Britain is currently trembling with fear at the prospect of an invasion of cannibalistic rats from the Russian ghost ship Lyubov Orlova, and Canada may well be to blame.
Shrieks of panic at the prospect of a rabid rodent invasion on U.K. shores permeated the Internet Thursday, as the abandoned ship was thought to have been propelled by dreadful storms thousands of miles across the Atlantic... From Canada.
See images of the Lyubov Orlova. Story continues below.
The former Russian cruise ship was set adrift in international waters a year ago by the Canadian government, when an attempt to move the debt-ridden vessel from St. John's harbour (where it had languished for two years) to the Dominican Republic failed after the tow rope snapped.
NDP transport critic Olivia Chow told the St. John's Telegram that the decision to move the ship in the dead of winter was "benign neglect."
And that neglect, according to Pim de Rhoodes, a Belgian-based marine missions specialist, could have turned the 4,250 ton ship into a floating hell hole.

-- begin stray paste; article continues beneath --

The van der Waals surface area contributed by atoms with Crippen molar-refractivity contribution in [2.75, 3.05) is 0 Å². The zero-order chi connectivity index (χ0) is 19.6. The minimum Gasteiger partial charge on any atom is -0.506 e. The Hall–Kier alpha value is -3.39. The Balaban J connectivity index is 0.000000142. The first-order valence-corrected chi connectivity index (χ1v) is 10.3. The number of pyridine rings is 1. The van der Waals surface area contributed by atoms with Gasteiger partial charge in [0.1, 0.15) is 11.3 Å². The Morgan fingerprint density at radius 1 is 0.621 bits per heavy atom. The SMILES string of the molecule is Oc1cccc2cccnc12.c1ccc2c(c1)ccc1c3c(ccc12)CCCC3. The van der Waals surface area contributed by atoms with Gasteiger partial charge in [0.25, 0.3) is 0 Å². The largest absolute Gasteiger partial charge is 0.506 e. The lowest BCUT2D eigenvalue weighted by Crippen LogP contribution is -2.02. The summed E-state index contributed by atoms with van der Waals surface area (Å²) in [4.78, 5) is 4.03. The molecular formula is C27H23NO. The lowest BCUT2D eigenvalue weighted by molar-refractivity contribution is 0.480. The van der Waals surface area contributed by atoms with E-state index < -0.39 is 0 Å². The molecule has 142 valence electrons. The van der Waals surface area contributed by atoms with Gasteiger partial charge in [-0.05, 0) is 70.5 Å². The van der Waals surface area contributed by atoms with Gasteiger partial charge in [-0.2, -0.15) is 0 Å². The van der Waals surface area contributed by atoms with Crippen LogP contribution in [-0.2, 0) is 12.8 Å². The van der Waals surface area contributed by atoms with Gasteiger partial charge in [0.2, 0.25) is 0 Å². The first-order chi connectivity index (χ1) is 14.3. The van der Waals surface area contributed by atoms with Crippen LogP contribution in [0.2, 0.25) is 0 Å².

“There will be a lot of rats and they eat each other," he told British tabloid, The Sun. "If I get aboard I’ll have to lace everywhere with poison.”
Concerns that the ship—with an estimated salvage value of close to $1 million—could be an issue for the U.K. were echoed by Irish coastguard chief Chris Reynolds, reported the Telegraph. “There have been huge storms in recent months but it takes a lot to sink a vessel as big as that. We must stay vigilant.”
Last February, French environmental organization Robin des Bois castigated Canada for its actions and called for an international mission to secure the ship.
"Canada vandalizes the Atlantic through their lack of observation of maritime security and the improper disposal of their ships," the NGO said in a statement. "The high density of maritime traffic in the Atlantic, and existing high risk for collisions, demands the moblization of an international help and rescue mission to catch the Lyubov Orlova and move it to a secure place."
According to the Smithsonian Magazine, there is no evidence that the ship is anywhere near the U.K. nor whether "there are rats on the boat, or whether they're diseased, cannibalistic or perfectly civilized."
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